on following your dreams and avoiding having them trampled
I'm not usually big on inspirational sayings and empowering each other and such. Don't get me wrong. I want to inspire and be inspired. And I want to feel confident and help others feel the same. But sometimes it can get a little cliche for me.
However, I had an encounter that I can't shake off. And it has led me to writing a you-can-do-it-if-you-work-hard-and-follow-your-dreams post. Sort of. Let me share...
I was casually chatting with someone whom I had met only one time before, and the topic of my work came up.
Now, I have a unique sort of job. Mainly because it doesn't fit neatly in a job title. I write, design, draw, take photos, and more, and those things are part of blogs, a shop, and books and magazines. It's not uncommon for me to stumble through telling someone what I do.
On this occasion, I made the mistake of saying that I'm a blogger (which currently is the largest percentage of my work). And the person went on a rant about how that isn't a real job. He was practically yelling!
Thankfully, I kept my composure and was able to explain my work, and he started to understand. Admittedly, this can be an unusual field, and there are many people who blog as a hobby. But the reaction bothered me. Not because blogging wasn't recognized as legitimate work, but because of how he responded.
Here's the thing. I know that I work hard at what I do. I know that I've found success in what I do. I know that I have friends and family who support what I do. I know that I'm pursuing something of value. At least, most of the time I know these things.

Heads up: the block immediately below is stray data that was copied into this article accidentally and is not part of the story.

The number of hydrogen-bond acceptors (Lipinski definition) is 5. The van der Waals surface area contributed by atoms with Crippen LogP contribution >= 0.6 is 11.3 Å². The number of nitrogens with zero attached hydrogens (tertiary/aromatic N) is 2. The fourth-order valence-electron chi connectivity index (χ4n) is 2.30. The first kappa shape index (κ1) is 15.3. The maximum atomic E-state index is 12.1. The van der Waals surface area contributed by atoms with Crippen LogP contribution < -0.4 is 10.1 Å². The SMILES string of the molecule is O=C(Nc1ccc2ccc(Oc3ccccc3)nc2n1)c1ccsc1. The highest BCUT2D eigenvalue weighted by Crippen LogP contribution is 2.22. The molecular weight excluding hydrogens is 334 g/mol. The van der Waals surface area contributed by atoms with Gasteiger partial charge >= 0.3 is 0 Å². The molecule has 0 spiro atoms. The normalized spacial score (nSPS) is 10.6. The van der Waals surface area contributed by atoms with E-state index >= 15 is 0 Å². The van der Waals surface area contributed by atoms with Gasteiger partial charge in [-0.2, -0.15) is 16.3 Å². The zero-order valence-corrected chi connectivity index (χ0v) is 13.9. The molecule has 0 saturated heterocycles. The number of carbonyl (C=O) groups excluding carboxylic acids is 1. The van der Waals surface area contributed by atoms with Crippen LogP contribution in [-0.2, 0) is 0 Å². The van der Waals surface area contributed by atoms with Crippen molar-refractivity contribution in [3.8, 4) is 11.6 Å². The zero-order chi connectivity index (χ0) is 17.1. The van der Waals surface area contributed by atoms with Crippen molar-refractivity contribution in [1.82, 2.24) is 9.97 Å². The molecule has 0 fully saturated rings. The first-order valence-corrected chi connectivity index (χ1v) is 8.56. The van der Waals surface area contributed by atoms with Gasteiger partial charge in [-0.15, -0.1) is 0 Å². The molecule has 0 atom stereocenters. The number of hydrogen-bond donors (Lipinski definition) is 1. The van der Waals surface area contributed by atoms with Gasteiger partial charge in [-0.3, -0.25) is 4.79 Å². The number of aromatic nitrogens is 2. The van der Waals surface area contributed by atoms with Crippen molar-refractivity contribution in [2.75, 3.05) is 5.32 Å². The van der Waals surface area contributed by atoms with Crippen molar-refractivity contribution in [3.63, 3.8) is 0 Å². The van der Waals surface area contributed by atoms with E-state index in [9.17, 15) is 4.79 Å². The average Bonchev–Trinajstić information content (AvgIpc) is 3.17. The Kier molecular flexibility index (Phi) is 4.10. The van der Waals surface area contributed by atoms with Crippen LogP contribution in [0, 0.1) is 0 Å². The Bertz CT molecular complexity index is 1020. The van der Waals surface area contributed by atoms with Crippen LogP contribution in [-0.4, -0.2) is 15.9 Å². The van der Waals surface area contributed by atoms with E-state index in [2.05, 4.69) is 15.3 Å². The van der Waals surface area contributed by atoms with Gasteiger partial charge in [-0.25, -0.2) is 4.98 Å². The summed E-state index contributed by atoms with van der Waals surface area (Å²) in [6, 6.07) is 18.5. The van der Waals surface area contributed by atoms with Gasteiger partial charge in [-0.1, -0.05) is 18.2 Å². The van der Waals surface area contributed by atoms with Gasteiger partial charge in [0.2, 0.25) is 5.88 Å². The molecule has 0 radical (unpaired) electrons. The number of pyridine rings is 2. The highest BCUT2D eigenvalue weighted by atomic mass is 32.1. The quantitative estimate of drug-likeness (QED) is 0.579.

Sometimes, however, I feel like a plant trying desperately to grow between rock and brick. It feels impossible. It hurts. It's more work that I think I can bear. Withering feels like the most likely outcome.
Being told that the thing I have poured so much of my life into isn't "real" could have been a foot stomping all over my dreams and purpose. And I don't think he even knew.
So what is this really all about? Two things.
First, and I'm not even sure if I need to say this here to the people who read this blog, but don't stomp on the thing that someone is trying so hard to do. Watch for ways that you may inadvertently undermine their work. Encourage them. Let them know that they're brave for following their dream and see how you might help them.
Next, if you are trying to start something, build something, create something, be it a creative venture, a career path, a philanthropic endeavor, or whatever...press on. If you believe in what you're doing, keep going. Don't let the folks who don't understand stomp on your hopes. And if it feels like no one else supports you or cares, I'll be here cheering you on. Seriously.
If a petunia can plant itself between the bricks on my front port and then bloom, we can do the hard work of traveling a life and work path that others don't understand. Maybe we can even help them understand.
Oh, and one last thing. For me, above all else, I know that who I am is not tied to the approval of the person who denied my work. Nor is it tied to anything else. My identity is in Jesus. That's enough.
By Mollie Johanson at Friday, July 22, 2016